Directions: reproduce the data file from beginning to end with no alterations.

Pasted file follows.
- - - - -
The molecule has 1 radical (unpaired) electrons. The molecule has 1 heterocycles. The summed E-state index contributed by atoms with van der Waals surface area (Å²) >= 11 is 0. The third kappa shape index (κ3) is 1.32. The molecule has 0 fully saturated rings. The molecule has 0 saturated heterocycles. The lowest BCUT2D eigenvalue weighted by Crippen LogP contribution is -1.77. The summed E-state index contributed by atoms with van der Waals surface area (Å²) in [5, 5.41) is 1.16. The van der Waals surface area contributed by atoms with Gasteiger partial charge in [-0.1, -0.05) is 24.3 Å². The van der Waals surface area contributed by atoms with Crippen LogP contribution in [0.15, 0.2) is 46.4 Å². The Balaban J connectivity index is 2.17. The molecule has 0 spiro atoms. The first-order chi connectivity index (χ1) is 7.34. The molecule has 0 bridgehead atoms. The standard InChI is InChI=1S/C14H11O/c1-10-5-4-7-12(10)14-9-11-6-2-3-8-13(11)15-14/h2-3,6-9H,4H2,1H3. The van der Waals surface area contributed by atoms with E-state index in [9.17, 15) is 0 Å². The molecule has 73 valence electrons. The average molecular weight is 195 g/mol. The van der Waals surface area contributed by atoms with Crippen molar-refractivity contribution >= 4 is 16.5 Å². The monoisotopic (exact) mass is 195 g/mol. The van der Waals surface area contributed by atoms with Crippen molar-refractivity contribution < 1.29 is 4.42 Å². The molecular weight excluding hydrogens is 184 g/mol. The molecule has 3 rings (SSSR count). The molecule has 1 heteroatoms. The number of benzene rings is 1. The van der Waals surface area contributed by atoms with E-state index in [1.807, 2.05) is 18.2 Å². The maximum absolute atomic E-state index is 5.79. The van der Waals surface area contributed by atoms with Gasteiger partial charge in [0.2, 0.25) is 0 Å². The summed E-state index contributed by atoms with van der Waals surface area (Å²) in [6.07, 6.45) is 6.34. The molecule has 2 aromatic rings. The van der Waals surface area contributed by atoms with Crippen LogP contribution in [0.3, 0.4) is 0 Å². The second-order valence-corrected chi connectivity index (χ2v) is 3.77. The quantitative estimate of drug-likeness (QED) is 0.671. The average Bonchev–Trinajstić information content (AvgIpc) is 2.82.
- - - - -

The molecule has 1 radical (unpaired) electrons. The molecule has 1 heterocycles. The summed E-state index contributed by atoms with van der Waals surface area (Å²) >= 11 is 0. The third kappa shape index (κ3) is 1.32. The molecule has 0 fully saturated rings. The molecule has 0 saturated heterocycles. The lowest BCUT2D eigenvalue weighted by Crippen LogP contribution is -1.77. The summed E-state index contributed by atoms with van der Waals surface area (Å²) in [5, 5.41) is 1.16. The van der Waals surface area contributed by atoms with Gasteiger partial charge in [-0.1, -0.05) is 24.3 Å². The van der Waals surface area contributed by atoms with Crippen LogP contribution in [0.15, 0.2) is 46.4 Å². The Balaban J connectivity index is 2.17. The molecule has 0 spiro atoms. The first-order chi connectivity index (χ1) is 7.34. The molecule has 0 bridgehead atoms. The standard InChI is InChI=1S/C14H11O/c1-10-5-4-7-12(10)14-9-11-6-2-3-8-13(11)15-14/h2-3,6-9H,4H2,1H3. The van der Waals surface area contributed by atoms with E-state index in [9.17, 15) is 0 Å². The molecule has 73 valence electrons. The average molecular weight is 195 g/mol. The van der Waals surface area contributed by atoms with Crippen molar-refractivity contribution >= 4 is 16.5 Å². The monoisotopic (exact) mass is 195 g/mol. The van der Waals surface area contributed by atoms with Crippen molar-refractivity contribution < 1.29 is 4.42 Å². The molecular weight excluding hydrogens is 184 g/mol. The molecule has 3 rings (SSSR count). The molecule has 1 heteroatoms. The number of benzene rings is 1. The van der Waals surface area contributed by atoms with E-state index in [1.807, 2.05) is 18.2 Å². The maximum absolute atomic E-state index is 5.79. The van der Waals surface area contributed by atoms with Gasteiger partial charge in [0.2, 0.25) is 0 Å². The summed E-state index contributed by atoms with van der Waals surface area (Å²) in [6.07, 6.45) is 6.34. The molecule has 2 aromatic rings. The van der Waals surface area contributed by atoms with Crippen LogP contribution in [0.3, 0.4) is 0 Å². The second-order valence-corrected chi connectivity index (χ2v) is 3.77. The quantitative estimate of drug-likeness (QED) is 0.671. The average Bonchev–Trinajstić information content (AvgIpc) is 2.82.